Sulistyanto (second from right), deputy of the Prevention Bureau at Indonesia's Corruption Eradication Commission, holds a banner saying 'For whom is the palm fund?' after a meeting in Jakarta on March 27. (Photo by Konradus Epa/ucanews.com)
The country’s anti-graft agency is seeking ways to apportion almost 90 percent of the US$2.1-billion fund to welfare-like projects, it said.
The total sum — 28 trillion rupiah in local currency — was collected from dozens of plantations over three years (2015-2017) and, according to a government regulation issued in 2015, used to support biodiesel projects.
However, an official at the country’s corruption eradication commission said on March 27 the money would be better spent on improving the lives of more than 5 million farmers who manage their own plantations and have contributed to the nation’s coffers.
"We want the government to use the fund for farmers, to improve their lives and the quality of their produce," said Sulistyanto, deputy of the Prevention Bureau of the Corruption Eradication Commission (KPK).
He made the remarks to ucanews.com after commissioners met farmers seeking the anti-graft body's support for an official review of a 2015 government regulation on the collection of plantation funds in Jakarta.
Sulistyanto said the regulation ran counter to the plantation law issued in 2014 and reminded the government that the fund must be given to palm farmers, not companies.
"We want it managed cleanly and transparently. The commission will monitor the use of the fund to ensure the farmers receive it," he said.
Sulistyanto also criticized overlapping regulations in giving permits to plantation companies.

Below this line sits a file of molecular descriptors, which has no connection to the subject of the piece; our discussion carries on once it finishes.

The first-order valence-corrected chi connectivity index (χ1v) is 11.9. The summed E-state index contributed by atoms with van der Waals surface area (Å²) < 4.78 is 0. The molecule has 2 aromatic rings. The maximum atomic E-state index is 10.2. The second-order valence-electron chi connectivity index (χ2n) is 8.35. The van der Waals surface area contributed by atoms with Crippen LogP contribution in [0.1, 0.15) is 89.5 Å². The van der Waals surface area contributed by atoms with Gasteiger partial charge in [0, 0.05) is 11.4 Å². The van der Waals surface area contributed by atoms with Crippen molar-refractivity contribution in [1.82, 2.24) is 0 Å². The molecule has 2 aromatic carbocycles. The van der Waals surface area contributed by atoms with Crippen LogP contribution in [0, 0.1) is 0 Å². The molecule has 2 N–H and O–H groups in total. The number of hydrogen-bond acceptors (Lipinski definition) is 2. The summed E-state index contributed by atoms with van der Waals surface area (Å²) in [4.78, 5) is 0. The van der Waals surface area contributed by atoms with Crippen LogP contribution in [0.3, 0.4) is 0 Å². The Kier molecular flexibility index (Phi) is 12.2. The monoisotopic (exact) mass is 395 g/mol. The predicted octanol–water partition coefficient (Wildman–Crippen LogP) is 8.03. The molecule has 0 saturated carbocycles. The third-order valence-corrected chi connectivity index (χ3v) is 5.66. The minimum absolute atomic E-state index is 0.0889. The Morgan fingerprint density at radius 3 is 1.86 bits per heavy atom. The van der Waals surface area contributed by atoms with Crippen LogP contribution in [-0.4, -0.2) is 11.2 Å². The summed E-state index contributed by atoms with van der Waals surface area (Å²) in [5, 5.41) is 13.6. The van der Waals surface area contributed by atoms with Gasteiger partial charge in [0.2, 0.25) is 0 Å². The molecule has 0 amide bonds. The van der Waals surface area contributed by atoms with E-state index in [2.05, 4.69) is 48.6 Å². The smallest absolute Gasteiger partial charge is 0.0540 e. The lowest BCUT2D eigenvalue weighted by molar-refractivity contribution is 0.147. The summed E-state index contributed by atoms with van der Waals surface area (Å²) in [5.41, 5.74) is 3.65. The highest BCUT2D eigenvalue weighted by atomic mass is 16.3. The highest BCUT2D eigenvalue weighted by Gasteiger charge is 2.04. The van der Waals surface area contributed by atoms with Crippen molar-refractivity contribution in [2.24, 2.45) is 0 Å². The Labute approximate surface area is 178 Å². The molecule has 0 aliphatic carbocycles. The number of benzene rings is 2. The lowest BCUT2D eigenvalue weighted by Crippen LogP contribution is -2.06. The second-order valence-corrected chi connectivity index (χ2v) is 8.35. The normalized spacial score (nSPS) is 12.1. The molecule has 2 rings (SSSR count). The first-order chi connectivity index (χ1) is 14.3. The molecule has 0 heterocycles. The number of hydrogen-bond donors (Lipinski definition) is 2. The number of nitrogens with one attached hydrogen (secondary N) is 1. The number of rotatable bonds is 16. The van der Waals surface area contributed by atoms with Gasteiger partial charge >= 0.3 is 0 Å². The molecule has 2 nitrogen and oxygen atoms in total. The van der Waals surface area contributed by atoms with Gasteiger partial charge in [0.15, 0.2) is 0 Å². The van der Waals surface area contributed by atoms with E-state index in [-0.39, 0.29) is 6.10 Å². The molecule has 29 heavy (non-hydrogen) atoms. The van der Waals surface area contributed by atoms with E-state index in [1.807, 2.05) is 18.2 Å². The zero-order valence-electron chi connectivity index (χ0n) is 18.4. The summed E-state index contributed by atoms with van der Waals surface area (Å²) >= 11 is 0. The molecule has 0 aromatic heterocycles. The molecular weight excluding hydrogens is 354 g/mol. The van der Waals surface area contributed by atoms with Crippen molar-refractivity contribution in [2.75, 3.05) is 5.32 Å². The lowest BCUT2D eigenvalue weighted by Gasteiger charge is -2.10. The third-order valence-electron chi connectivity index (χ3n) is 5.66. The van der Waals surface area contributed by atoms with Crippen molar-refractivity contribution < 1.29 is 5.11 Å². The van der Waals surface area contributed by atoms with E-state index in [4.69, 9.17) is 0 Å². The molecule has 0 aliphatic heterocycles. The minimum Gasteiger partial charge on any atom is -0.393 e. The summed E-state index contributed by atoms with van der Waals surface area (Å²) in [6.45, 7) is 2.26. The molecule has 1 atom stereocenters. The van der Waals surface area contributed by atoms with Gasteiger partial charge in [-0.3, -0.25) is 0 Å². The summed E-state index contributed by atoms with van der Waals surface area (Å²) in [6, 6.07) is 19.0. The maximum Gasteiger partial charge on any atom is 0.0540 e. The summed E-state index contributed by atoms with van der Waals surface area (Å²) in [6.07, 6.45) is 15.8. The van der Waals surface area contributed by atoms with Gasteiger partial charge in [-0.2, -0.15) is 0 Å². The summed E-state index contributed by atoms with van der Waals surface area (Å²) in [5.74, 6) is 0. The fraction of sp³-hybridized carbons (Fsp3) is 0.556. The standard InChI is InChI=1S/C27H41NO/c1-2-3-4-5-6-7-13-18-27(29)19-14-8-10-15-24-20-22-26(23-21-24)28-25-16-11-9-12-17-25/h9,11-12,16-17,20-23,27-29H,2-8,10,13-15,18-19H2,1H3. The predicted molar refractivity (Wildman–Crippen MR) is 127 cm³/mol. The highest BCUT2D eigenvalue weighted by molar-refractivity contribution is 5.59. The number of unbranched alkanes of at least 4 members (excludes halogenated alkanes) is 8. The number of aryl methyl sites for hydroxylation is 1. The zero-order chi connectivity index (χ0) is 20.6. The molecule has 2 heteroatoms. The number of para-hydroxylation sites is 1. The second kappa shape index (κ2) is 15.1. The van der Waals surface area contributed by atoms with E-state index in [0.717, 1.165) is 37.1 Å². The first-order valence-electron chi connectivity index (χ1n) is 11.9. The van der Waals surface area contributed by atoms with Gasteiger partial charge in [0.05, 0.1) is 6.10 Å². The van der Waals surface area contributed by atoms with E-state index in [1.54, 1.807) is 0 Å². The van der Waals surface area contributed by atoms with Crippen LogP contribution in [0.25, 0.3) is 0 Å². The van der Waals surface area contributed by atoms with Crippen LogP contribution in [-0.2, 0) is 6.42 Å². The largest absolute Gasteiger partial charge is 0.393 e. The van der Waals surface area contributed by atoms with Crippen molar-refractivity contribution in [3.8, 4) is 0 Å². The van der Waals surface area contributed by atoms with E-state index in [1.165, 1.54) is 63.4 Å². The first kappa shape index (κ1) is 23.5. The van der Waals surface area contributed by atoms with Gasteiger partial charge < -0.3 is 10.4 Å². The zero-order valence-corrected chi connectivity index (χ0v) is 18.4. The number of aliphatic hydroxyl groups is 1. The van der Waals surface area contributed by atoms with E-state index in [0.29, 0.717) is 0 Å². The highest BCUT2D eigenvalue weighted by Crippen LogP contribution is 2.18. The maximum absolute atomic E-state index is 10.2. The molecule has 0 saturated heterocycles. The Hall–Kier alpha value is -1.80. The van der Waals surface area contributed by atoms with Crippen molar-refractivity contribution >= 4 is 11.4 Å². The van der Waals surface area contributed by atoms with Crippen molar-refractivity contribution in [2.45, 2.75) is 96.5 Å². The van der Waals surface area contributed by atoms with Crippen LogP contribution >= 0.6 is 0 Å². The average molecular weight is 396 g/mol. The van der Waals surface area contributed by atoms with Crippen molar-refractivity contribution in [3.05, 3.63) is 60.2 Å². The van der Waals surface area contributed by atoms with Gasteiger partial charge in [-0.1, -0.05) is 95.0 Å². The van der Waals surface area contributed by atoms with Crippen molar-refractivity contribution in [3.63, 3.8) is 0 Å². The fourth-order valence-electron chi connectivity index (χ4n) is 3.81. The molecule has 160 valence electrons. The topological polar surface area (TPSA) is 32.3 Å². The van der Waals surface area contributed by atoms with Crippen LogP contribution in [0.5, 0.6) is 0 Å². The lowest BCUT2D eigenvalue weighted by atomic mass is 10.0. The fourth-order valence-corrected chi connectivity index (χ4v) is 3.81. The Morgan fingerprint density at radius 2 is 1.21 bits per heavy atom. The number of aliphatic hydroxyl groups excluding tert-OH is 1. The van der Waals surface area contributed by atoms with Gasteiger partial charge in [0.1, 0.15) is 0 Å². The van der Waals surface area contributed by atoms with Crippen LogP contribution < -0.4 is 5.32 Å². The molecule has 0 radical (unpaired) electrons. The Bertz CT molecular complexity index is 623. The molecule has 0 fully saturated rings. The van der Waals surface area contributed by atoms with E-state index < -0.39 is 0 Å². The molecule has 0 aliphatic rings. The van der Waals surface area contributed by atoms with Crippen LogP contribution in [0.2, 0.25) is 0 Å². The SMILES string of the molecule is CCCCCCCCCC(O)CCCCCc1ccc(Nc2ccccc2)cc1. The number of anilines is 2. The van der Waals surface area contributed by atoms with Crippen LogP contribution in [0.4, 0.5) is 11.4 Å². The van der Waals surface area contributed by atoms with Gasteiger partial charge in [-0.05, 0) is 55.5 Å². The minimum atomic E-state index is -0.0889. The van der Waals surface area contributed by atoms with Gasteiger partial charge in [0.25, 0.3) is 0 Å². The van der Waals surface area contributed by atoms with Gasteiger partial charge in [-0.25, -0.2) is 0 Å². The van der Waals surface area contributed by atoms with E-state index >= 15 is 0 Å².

He blamed a lack of coordination between local and central governments.
"The regulation creates room for bribery or corruption between local governments and companies," he added.
Marcelinus Andry of the Palm Oil Farmers Union agreed with the KPK, saying the government must not neglect the farmers who have worked hard and contributed to the country’s palm oil sector.
He said they could use the fund to buy fertilizer and better seedlings to upgrade the quality of crude palm oil from Indonesia so that it could be more competitive in international markets.
"The initial goal in collecting the money from the plantations was to improve the productivity and welfare conditions of palm oil farmers, not corporations," he told ucanews.com.
In February, the Palm Oil Farmers Union called on the Supreme Court for a judicial review of the 2015 regulation that oversees the collection of plantation funds.
Andry said the union does not endorse the use of the fund to support biodiesel projects and pointed to Article 9, which states that this violated another article in the same law.
Hifdzil Alim, a legal analyst from Gajah Mada University, said the rule unwittingly victimizes farmers.
"The fund comes from palm oil corporations. It doesn’t make sense to direct it back to them," he said.
"This is similar to transfer pricing and must be resisted because the farmers will become victims."
He said farmers who lack the capital, power and the means to directly market their products need assistance of this kind.
Bernardus Mohtar, a farmer from West Kalimantan, said they need fresh funds because they are facing difficulties in managing their plantations.
Moreover, their products are often shoddy and priced too cheaply, he said.
"Many palm oil farmers are so poor they can’t even send their children to school," he told ucanews.